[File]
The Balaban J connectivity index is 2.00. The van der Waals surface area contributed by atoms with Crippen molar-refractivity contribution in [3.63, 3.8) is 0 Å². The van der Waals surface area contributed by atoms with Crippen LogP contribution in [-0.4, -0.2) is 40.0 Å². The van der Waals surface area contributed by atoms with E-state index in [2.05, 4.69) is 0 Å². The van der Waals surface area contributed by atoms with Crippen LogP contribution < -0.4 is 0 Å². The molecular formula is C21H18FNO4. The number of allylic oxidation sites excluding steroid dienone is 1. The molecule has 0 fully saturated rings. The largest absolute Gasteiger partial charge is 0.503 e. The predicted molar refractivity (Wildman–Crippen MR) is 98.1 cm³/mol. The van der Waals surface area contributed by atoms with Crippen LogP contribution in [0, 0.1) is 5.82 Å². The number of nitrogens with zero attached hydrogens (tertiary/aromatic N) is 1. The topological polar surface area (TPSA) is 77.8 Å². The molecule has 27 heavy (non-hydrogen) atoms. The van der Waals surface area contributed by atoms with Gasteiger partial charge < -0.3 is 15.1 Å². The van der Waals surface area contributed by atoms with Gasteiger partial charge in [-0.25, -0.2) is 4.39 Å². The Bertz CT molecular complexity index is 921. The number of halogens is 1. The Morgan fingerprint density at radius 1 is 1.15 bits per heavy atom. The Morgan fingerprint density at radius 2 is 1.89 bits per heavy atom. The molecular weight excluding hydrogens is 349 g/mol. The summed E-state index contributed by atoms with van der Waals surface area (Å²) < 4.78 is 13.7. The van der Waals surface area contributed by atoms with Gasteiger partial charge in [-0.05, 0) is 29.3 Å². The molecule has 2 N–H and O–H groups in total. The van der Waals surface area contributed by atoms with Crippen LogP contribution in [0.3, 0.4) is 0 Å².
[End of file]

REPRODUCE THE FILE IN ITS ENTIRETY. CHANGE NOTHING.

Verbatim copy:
The Balaban J connectivity index is 2.00. The van der Waals surface area contributed by atoms with Crippen molar-refractivity contribution in [3.63, 3.8) is 0 Å². The van der Waals surface area contributed by atoms with Crippen LogP contribution in [-0.4, -0.2) is 40.0 Å². The van der Waals surface area contributed by atoms with E-state index in [2.05, 4.69) is 0 Å². The van der Waals surface area contributed by atoms with Crippen LogP contribution < -0.4 is 0 Å². The molecular formula is C21H18FNO4. The number of allylic oxidation sites excluding steroid dienone is 1. The molecule has 0 fully saturated rings. The largest absolute Gasteiger partial charge is 0.503 e. The predicted molar refractivity (Wildman–Crippen MR) is 98.1 cm³/mol. The van der Waals surface area contributed by atoms with Crippen LogP contribution in [0, 0.1) is 5.82 Å². The number of nitrogens with zero attached hydrogens (tertiary/aromatic N) is 1. The topological polar surface area (TPSA) is 77.8 Å². The molecule has 27 heavy (non-hydrogen) atoms. The van der Waals surface area contributed by atoms with Gasteiger partial charge < -0.3 is 15.1 Å². The van der Waals surface area contributed by atoms with Gasteiger partial charge in [-0.25, -0.2) is 4.39 Å². The Bertz CT molecular complexity index is 921. The number of halogens is 1. The Morgan fingerprint density at radius 1 is 1.15 bits per heavy atom. The Morgan fingerprint density at radius 2 is 1.89 bits per heavy atom. The molecular weight excluding hydrogens is 349 g/mol. The summed E-state index contributed by atoms with van der Waals surface area (Å²) < 4.78 is 13.7. The van der Waals surface area contributed by atoms with Gasteiger partial charge in [-0.05, 0) is 29.3 Å². The molecule has 2 N–H and O–H groups in total. The van der Waals surface area contributed by atoms with Crippen LogP contribution in [0.3, 0.4) is 0 Å².